State approves sale of controlling stake in Marine Bank

VERO BEACH — State regulators have issued a notice of intent to approve a Washington, DC-area investor’s bid to acquire a controlling stake in Marine Bank & Trust Corporation, which up to now had been the island’s sole remaining locally owned bank.

Final approval has yet to be issued on the Nov. 27 “change of control” application, but according to public records, securities attorney and banking entrepreneur Kenneth Lehman has the state’s permission to become the largest shareholder in Marine.

Lehman, 54 of Arlington, VA, is expected to eventually purchase more than $5 million in Marine Bank common stock, thereby boosting its capital as mandated by federal regulators last spring.

The letter issued by the Florida Office of Financial Regulation states the applicant “eventually intends to own and control 25 percent or more of the shares of the Bank’s capital stock. Initially, the Applicant will purchase 1,333,333 shares of common stock for cash at $1.50 per share. Upon completion of the initial transaction, the applicant will own and control approximately 24 percent of the Bank’s common stock.”

Bank President Bill Penney said that in 2013, Marine Bank & Trust had the most profitable year in its history.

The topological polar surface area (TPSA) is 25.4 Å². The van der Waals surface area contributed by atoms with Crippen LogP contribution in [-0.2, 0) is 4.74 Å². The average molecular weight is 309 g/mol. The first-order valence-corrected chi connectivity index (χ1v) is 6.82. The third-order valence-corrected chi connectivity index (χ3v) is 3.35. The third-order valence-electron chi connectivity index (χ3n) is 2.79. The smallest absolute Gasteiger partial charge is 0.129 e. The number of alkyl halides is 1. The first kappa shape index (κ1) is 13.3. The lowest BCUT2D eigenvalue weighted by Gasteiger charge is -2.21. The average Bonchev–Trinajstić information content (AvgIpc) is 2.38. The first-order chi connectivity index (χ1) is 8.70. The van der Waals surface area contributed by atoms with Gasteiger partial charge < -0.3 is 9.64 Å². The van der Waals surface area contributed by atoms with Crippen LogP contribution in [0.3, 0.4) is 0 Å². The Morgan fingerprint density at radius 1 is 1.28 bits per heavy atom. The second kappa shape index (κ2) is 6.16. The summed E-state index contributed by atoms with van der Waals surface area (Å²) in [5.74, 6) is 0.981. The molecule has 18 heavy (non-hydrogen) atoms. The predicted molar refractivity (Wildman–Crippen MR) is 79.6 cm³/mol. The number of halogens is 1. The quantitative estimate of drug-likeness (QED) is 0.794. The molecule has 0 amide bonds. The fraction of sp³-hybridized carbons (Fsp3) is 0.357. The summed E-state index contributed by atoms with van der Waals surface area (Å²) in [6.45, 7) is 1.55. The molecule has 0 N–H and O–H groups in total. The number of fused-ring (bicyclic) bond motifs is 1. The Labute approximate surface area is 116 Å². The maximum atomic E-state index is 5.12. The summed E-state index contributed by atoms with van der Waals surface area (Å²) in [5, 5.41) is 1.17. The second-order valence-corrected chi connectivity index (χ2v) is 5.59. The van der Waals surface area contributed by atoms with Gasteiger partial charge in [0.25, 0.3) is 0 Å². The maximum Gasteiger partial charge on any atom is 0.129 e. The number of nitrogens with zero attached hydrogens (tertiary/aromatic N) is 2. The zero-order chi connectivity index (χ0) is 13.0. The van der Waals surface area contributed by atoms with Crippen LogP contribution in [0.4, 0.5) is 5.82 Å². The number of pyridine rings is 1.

In December the bank added approximately $3.3 million in new capital.

“We finished the year with a Tier One capital ratio of 8.20 percent and a total risk-based capital ratio of 13.04 percent,” Penney added. “These (numbers) are very good!”

“We are looking forward to another successful year in 2014 and to continuing to serve the community as Vero’s only local bank,” he added.

This is the second major change to occur at Marine Bank since November, when Chairman of the Board Douglas Hazel resigned due to the Chapter 11 bankruptcy of his family holding company, Hazel Investments.

Developers of The Estuary in Indian River Shores, the Hazel family long held 51 percent of Marine Bank stock.

The Jan. 17 letter from the Florida banking regulators included three major caveats to the approval with regard to how Marine Bank will operate with Lehman in the mix.

First, “Upon consummation of the transaction, no changes will be made to the Bank’s executive management,” it states.

Second, “The Applicant’s appointment to the Bank’s board of directors will be the only change made to the Bank’s existing board.”

And finally, “Any substantial change in the structure of the ownership from that proposed in the application is reported to the Office (of Financial Regulation) to determine continued compliance (with Florida statute).

The due date for final approval on the change of control is Feb. 25, with state approval being contingent on the Federal Deposit Insurance Corporation signing off on the transaction.

“We have every reason to believe that they will approve the request shortly,” said Penney.

A former U.S. Securities and Exchange Commission attorney who began infusing cash into small community banks nearly 15 years ago, Lehman has told Vero Beach 32963 he had no previous ties to Vero Beach, but saw Marine Bank as a good opportunity to invest in a well-managed community bank.

Though his main business interests currently lie in Virginia Commerce Bancorp where he reportedly owns 1.4 million shares, Lehman has invested in several Florida banks previously, including Providence Bank in Winter Haven and a bank in Hallandale, which was later acquired by a larger institution.

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